In relation to the slower reaction rates, different behavior before and after the peak can be observed. Before the peak, the reaction rates at different concentrations increase with the same slope, that is, the speed at which the maximum is reached does not depend on concentration. The reason is that, independently of concentration inside the micelle, only 20% of the kex = 5 exchanged reactants can react during each collision. Because of the intermicellar exchange control, the only effect of increasing concentration is the achievement of higher and later maxima, as expected. However, the behavior after the peaks in Figure 4 shows an unexpected result: the slopes of B reaction rates strongly depends on concentration, in contrast with A reaction rates. One could expect that B reaction rate after the peak would not depend on concentration because the restrictions are the same before and after the peak. So a priori, B reaction rate would uniformly decrease while there is B precursor. The main difference in chemical kinetics between the faster and the slower metal is the effect of confinement on each metal. In the case of the faster metal, once both reactants are located inside the same droplet the reaction rate is very quick. On the contrary, if the reduction rate inside the micelle is slow, many reactants do not react, stay in the micelle, and can be exchanged or can react later. This leads to a local accumulation due to a “cage-like” effect. Briefly, the cage effect assumes that encounters between reactants take place in a different way in a solution than in a gas. In a solution, a reactant molecule enclosed in a solvent cage undergoes many collisions with the solvent molecules surrounding it before it escapes from the cage. The reactant molecules will move from cage to cage in the solvent matrix, so the two reactants will eventually find themselves in the same solvent cage. They can fail to react the first time, but several collisions may occur as long as reactants remain in the same solvent cage. That is, there will be fewer encounters but they will be close together for much longer than in a gas. However, if a chemical reaction takes place in gas phase the molecules have the freedom to go anywhere, so many collisions between reactants take place. However, if the collision should fail to react, the reactants move away and are unlikely to meet again anytime soon. So there will be more encounters between reactants, but they will be together a shorter time. Micelles were previously described as “supercages” , and many studies proved a cage-effect in chemical reactions in micelles [25,57,58]. The hypothesis is that this approach can be used to compare the chemical kinetics in micelles and in a solution, instead of in liquid and in gas phases.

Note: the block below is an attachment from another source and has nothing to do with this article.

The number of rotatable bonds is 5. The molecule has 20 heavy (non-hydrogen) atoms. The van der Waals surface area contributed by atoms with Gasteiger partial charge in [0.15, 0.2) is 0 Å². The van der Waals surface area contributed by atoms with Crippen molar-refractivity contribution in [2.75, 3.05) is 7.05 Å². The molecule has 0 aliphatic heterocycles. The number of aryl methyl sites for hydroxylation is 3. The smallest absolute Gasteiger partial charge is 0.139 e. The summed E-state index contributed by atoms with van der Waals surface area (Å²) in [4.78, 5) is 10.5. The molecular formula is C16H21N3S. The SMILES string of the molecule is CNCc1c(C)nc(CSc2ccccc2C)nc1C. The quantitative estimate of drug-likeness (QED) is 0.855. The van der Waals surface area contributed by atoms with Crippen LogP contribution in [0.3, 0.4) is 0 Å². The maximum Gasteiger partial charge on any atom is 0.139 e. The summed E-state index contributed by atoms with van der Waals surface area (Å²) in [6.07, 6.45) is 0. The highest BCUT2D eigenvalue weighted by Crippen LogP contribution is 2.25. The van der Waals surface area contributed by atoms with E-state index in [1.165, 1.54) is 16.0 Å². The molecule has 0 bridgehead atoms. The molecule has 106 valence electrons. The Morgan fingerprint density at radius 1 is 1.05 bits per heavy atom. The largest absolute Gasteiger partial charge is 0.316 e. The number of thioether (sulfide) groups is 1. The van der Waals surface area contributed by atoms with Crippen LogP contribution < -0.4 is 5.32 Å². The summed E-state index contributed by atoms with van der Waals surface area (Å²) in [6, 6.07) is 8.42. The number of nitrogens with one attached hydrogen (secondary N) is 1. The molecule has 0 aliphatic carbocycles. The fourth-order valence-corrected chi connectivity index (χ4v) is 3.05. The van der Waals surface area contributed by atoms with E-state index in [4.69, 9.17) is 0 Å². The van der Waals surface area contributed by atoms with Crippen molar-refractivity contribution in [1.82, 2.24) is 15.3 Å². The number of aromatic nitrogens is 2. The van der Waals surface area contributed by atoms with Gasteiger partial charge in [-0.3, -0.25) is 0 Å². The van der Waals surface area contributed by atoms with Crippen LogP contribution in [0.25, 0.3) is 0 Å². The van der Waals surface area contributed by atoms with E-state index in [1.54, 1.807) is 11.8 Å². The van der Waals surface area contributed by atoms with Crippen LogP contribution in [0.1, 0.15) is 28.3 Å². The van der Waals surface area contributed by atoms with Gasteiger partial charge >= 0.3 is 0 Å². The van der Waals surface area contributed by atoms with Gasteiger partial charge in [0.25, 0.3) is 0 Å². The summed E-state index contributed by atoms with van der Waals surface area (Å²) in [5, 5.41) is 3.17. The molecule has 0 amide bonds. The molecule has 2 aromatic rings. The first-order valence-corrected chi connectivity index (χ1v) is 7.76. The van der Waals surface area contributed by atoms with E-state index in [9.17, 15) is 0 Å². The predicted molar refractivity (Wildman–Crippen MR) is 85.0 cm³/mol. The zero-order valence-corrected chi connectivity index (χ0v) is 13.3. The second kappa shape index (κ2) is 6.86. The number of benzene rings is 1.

The fact that a micelle plays the role of a cage, does not affect the fastest reduction, because it is considered instantaneous. That is, when the exchange of material between colliding droplets results in the reactants A+ salt and R being located in the same micelle, all of them produce A metal atoms without delay. Therefore, after interdroplet collision, only A atoms and the excess of reactants (either A+ salt or reducing agent R) are contained in the micelle. In other words, reactants A+ salt and R cannot coexist inside the same micelle. On the contrary, slow reactant confinement will strongly affect the slow reduction rate. A value vA/vB = 5 means that only 20% of the pairs B+ salt and R available in the micelle produces B atoms. The rest of B+ salt and reducing agent, which did not react, remains in the micelle and can be exchanged or can react later. That is, the pairs B+ salt and R can fail to react the first time, but they have more opportunities as long as they remains in the same micelle. Therefore, slow reduction proceeds while there are enough reactants inside a micelle, without having to depend on a new intermicellar exchange. This means that the amount of pairs of reactants B+ salt and R inside the micelle, available to react, is much higher than the exchanged pairs during the last collision. As a consequence, B reaction rate not only depends on the exchange rate (as the case of A metal) but also on the reactants accumulation. It results in a faster B reaction rate due to the cage effect. This cage-like effect does not concern fast metal reduction, because A reduction is instantaneous so A precursors are not accumulated.